By Matt Davis, The Lens staff writer
Sheriff Marlin Gusman said Tuesday that his 400 new temporary jail beds will add to the total number of inmates in his custody, despite what he told The Lens and Fox8 News last month.
Plan of Gusman’s 400-bed temporary jail, designed by Grace & Hebert Architects and Sizeler Thompson Brown Architects.
Gusman started work on the 400 new temporary jail beds even before the city’s Criminal Justice Working Group – established in September by Mayor Mitch Landrieu – held its first official meeting Friday.
Gusman told The Lens and our partners at Fox8 News in September that he planned to move prisoners from his 288-bed South White Street facility to fill the temporary buildings, and that the new temporary facilities would not result in any increase in the total number of beds in his jail, which currently has capacity for 3,552 prisoners.
But that’s at odds with a letter Gusman sent to the State Bond Commission in March, asking for a $6 million loan for jail operations. Gusman wrote that he would be able to pay off the $6 million loan using revenue from the additional beds.
“The 2010 budget is based on inmates increasing from approximately 3,500 to 3,900,” read Gusman’s application to the Bond Commission. “Increased inmates will be possible due to the expected opening of an additional temporary facility.”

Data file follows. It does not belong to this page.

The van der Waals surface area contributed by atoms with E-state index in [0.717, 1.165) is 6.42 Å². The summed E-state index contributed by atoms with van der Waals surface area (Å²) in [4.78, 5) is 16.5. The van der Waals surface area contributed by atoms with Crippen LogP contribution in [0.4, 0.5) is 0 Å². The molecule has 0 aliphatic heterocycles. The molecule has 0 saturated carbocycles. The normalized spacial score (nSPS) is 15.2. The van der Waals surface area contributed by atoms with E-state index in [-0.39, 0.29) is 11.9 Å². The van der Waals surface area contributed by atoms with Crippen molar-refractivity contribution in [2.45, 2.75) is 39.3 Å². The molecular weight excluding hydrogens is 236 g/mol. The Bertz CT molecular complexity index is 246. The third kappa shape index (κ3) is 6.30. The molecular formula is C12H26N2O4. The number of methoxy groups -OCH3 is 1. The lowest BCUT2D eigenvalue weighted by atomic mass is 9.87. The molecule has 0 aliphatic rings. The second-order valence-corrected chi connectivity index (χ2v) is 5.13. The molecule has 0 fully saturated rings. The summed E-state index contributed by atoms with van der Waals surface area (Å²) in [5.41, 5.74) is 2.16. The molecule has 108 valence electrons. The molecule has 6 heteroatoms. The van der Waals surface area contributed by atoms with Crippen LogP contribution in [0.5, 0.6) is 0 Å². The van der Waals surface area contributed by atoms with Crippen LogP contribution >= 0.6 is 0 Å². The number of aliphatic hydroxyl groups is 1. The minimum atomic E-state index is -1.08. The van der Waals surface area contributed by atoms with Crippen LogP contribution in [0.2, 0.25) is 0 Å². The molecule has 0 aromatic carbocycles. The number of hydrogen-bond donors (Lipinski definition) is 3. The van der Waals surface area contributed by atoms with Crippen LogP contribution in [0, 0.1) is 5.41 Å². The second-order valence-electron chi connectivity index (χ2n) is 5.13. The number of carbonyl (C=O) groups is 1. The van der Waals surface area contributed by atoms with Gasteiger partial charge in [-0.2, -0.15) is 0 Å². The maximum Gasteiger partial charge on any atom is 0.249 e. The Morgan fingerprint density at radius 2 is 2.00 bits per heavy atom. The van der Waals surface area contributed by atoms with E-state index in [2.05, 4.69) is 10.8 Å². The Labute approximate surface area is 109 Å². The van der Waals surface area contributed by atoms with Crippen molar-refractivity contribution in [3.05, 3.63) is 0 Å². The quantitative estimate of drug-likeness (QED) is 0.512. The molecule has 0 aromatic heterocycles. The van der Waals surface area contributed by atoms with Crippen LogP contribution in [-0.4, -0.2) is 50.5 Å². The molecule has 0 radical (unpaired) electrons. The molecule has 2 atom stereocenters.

“I think you’re getting too caught up with the numbers. These are projections,” Gusman said this afternoon, when asked about the apparent discrepancy.
Gusman denied any inconsistency between saying in September that the jail population wouldn’t increase because of the temporary facilities, and now saying that the temporary jail beds will increase the population.
“I don’t think there is any discrepancy,” Gusman said. “Those 400 beds are part of our bridge to permanent institutions.”
At a meeting of the mayor’s jail working group this afternoon, Gusman faced questions from City Council member Susan Guidry about when he would close other facilities.
“You’re building right now a 400 bed facility,” Guidry said. “What is going to be closed down?”
Gusman responded by saying he would have to close down more than 400 beds to make his new plan for the jail a reality, and projected a total of 3,500 beds by 2012.
In the meantime, however, it is possible that the number of available jail beds will rise, Gusman said in an interview after the meeting.
Guidry is not concerned about a short-term rise in beds as a result of the temporary facility, however.
“I think we have to respect the process here,” Guidry said. “And at the same time we’ve got to respect the sheriff moving forward with his plan, that he’s got a right to move forward on.”
A criminal justice expert told the working group on Friday that the number of people arrested in New Orleans is unlikely to increase, and that crime rates and bookings are generally dropping in New Orleans. One criminal justice reform advocate says the sheriff’s shifting bed numbers can’t be trusted.
“It’s a problem when the public can’t understand what the sheriff is trying to do and when the sheriff’s statements don’t seem to be consistent from one to the next,” said Marjorie Esman with the American Civil Liberties Union of Louisiana. “It shows again that every time the sheriff puts out a number, there’s another number behind it.
“No number that we’ve ever seen from him is consistent with anything else he has said,” Esman said. “Every number is different and nobody can seem to get him to commit to one number, stick to that number, and explain it in a way that makes sense for anything other than a revenue standpoint.”
Posted: 2010-10-19 17:51:50